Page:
Besides all this, there is nothing which any way pertains to the worship of God left to the determination of human laws, beside the mere circumstances, which neither have any holiness in them, forasmuch as they have no other use and praise in sacred than they have in civil things, nor yet were particularly determinable in Scripture, because they are infinite; but sacred, significant ceremonies, such as cross, kneeling, surplice, holidays, bishopping, etc., which have no use and praise except in religion only, and which, also, were most easily determinable (yet not determined) within those bounds which the wisdom of God did set to his written Word, are such things as God never left to the determination of any human law. Neither have men any power to burden us with those or such like ordinances; For (says not our Lord himself to the churches), I will put upon you none other burden: but that which ye have already hold fast till I come (Rev. 2:24, 25). Wherefore, pro hac, etc., for this liberty we ought stoutly to fight against false teachers. 101 Finally, it is to be noted, that though in some things we may and do commendably refuse obedience to the laws of them whom God has set over us, yet are we ever obliged (and accordingly intend) still to subject ourselves unto them; for to be subject does signify (as Zanchius shows) 102 to be placed under, to be subordinate, and so to give honor and reverence to him who is above, which may well stand without obedience to every one of his laws. Yes, and Dr. Field also tells us that subjection is generally and absolutely required where obedience is not. 103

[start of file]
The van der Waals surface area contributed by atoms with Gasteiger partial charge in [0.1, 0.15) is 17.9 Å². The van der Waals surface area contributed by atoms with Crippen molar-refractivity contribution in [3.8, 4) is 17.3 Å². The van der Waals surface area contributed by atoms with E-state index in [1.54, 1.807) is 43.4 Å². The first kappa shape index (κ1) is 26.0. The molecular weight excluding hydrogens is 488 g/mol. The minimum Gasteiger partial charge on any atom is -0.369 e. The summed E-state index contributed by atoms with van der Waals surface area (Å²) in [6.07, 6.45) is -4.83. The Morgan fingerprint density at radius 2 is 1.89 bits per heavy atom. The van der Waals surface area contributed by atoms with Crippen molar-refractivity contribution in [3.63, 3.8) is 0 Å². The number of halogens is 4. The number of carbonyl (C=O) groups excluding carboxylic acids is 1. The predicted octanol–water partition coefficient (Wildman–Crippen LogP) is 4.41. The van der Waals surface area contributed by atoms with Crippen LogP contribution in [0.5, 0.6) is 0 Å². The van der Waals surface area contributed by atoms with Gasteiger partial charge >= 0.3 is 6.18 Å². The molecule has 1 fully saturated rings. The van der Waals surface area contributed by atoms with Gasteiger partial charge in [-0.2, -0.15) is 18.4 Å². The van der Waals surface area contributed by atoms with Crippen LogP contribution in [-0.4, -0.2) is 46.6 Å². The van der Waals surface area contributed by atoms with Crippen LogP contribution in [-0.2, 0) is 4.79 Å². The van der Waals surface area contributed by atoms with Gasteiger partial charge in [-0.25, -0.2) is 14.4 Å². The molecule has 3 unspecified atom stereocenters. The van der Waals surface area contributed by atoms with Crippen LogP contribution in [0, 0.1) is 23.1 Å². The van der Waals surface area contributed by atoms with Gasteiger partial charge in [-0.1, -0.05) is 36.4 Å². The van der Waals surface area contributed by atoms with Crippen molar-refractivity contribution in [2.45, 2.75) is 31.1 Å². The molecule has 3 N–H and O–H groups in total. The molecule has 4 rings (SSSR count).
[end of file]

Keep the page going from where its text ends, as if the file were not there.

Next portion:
IX. Forasmuch as some ignorant ones are of opinion, that when they practice the ceremonies, neither perceiving any unlawfulness in them (but, by the contrary, being persuaded in their consciences of the lawfulness of the same), nor yet having evil meaning (but intending God’s glory and the peace of the church), therefore they practice them with a good conscience. Be not ye also deceived, but rather advert unto this, that a peaceable conscience, allowing that which a man does, is not ever a good conscience, but oftentimes, an erring, bold, presuming, secure, yes, perhaps, a seared conscience. A good conscience, the testimony whereof gives a man true peace in his doings, is, and is only, such a one as is rightly informed out of the word of God. Neither does a good meaning excuse any evil action, or else they who killed the apostles were to be excused, because in so doing they thought they did God good service (John 16:2). It is the observation even of Papists that men may commit many a soul-ruining scandal, though they intend no such thing as the ruin of souls. 104